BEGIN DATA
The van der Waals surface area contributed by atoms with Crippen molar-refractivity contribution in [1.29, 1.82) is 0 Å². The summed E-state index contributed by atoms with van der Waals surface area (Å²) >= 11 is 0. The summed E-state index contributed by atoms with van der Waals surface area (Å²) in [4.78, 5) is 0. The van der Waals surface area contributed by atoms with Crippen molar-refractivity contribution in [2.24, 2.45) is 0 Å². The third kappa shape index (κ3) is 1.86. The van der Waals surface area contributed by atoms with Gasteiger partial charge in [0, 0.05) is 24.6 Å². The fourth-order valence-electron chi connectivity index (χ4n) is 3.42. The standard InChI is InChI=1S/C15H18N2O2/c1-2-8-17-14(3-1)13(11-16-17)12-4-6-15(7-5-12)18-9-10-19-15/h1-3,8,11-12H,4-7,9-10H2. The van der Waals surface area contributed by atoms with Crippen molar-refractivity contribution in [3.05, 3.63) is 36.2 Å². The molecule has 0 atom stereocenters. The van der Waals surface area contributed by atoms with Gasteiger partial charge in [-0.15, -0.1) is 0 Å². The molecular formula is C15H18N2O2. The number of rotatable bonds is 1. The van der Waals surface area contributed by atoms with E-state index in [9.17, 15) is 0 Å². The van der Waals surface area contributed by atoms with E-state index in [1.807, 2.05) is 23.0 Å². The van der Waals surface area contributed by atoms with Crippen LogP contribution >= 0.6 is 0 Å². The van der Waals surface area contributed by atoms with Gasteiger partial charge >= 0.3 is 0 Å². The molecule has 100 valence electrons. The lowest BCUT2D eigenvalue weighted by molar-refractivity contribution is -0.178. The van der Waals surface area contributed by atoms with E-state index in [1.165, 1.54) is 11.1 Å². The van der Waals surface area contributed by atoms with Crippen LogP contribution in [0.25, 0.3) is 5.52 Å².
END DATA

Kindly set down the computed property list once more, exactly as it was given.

The van der Waals surface area contributed by atoms with Crippen molar-refractivity contribution in [1.29, 1.82) is 0 Å². The summed E-state index contributed by atoms with van der Waals surface area (Å²) >= 11 is 0. The summed E-state index contributed by atoms with van der Waals surface area (Å²) in [4.78, 5) is 0. The van der Waals surface area contributed by atoms with Crippen molar-refractivity contribution in [2.24, 2.45) is 0 Å². The third kappa shape index (κ3) is 1.86. The van der Waals surface area contributed by atoms with Gasteiger partial charge in [0, 0.05) is 24.6 Å². The fourth-order valence-electron chi connectivity index (χ4n) is 3.42. The standard InChI is InChI=1S/C15H18N2O2/c1-2-8-17-14(3-1)13(11-16-17)12-4-6-15(7-5-12)18-9-10-19-15/h1-3,8,11-12H,4-7,9-10H2. The van der Waals surface area contributed by atoms with Crippen molar-refractivity contribution in [3.05, 3.63) is 36.2 Å². The molecule has 0 atom stereocenters. The van der Waals surface area contributed by atoms with Gasteiger partial charge in [-0.15, -0.1) is 0 Å². The molecular formula is C15H18N2O2. The number of rotatable bonds is 1. The van der Waals surface area contributed by atoms with E-state index in [9.17, 15) is 0 Å². The van der Waals surface area contributed by atoms with E-state index in [1.807, 2.05) is 23.0 Å². The van der Waals surface area contributed by atoms with Crippen LogP contribution >= 0.6 is 0 Å². The van der Waals surface area contributed by atoms with Gasteiger partial charge >= 0.3 is 0 Å². The molecule has 100 valence electrons. The lowest BCUT2D eigenvalue weighted by molar-refractivity contribution is -0.178. The van der Waals surface area contributed by atoms with E-state index in [1.165, 1.54) is 11.1 Å². The van der Waals surface area contributed by atoms with Crippen LogP contribution in [0.25, 0.3) is 5.52 Å².